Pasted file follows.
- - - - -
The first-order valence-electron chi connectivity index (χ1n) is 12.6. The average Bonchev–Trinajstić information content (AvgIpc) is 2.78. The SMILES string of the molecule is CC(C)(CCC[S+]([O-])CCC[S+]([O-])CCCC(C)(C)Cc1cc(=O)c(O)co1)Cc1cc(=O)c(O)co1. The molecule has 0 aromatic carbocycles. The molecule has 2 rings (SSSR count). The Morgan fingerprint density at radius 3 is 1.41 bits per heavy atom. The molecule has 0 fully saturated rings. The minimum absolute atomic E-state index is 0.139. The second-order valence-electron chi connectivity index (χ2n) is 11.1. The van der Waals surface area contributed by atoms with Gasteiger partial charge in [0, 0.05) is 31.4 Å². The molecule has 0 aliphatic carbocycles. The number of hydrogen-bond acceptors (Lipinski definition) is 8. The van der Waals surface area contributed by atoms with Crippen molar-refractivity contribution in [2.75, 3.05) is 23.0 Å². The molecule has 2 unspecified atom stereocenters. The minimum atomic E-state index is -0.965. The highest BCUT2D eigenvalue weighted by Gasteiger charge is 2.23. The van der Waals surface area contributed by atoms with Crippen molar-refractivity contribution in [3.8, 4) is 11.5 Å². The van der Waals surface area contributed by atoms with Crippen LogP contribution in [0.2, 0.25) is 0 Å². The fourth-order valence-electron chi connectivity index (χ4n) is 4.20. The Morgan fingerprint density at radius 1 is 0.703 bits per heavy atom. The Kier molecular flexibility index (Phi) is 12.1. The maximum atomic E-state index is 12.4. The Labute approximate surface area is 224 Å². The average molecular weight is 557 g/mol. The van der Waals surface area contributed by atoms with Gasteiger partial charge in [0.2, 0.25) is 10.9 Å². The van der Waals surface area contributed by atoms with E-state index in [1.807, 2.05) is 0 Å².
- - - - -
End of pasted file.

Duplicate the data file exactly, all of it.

The first-order valence-electron chi connectivity index (χ1n) is 12.6. The average Bonchev–Trinajstić information content (AvgIpc) is 2.78. The SMILES string of the molecule is CC(C)(CCC[S+]([O-])CCC[S+]([O-])CCCC(C)(C)Cc1cc(=O)c(O)co1)Cc1cc(=O)c(O)co1. The molecule has 0 aromatic carbocycles. The molecule has 2 rings (SSSR count). The Morgan fingerprint density at radius 3 is 1.41 bits per heavy atom. The molecule has 0 fully saturated rings. The minimum absolute atomic E-state index is 0.139. The second-order valence-electron chi connectivity index (χ2n) is 11.1. The van der Waals surface area contributed by atoms with Gasteiger partial charge in [0, 0.05) is 31.4 Å². The molecule has 0 aliphatic carbocycles. The number of hydrogen-bond acceptors (Lipinski definition) is 8. The van der Waals surface area contributed by atoms with Crippen molar-refractivity contribution in [2.75, 3.05) is 23.0 Å². The molecule has 2 unspecified atom stereocenters. The minimum atomic E-state index is -0.965. The highest BCUT2D eigenvalue weighted by Gasteiger charge is 2.23. The van der Waals surface area contributed by atoms with Crippen molar-refractivity contribution in [3.8, 4) is 11.5 Å². The van der Waals surface area contributed by atoms with Crippen LogP contribution in [0.2, 0.25) is 0 Å². The fourth-order valence-electron chi connectivity index (χ4n) is 4.20. The Morgan fingerprint density at radius 1 is 0.703 bits per heavy atom. The Kier molecular flexibility index (Phi) is 12.1. The maximum atomic E-state index is 12.4. The Labute approximate surface area is 224 Å². The average molecular weight is 557 g/mol. The van der Waals surface area contributed by atoms with Gasteiger partial charge in [0.2, 0.25) is 10.9 Å². The van der Waals surface area contributed by atoms with E-state index in [1.807, 2.05) is 0 Å².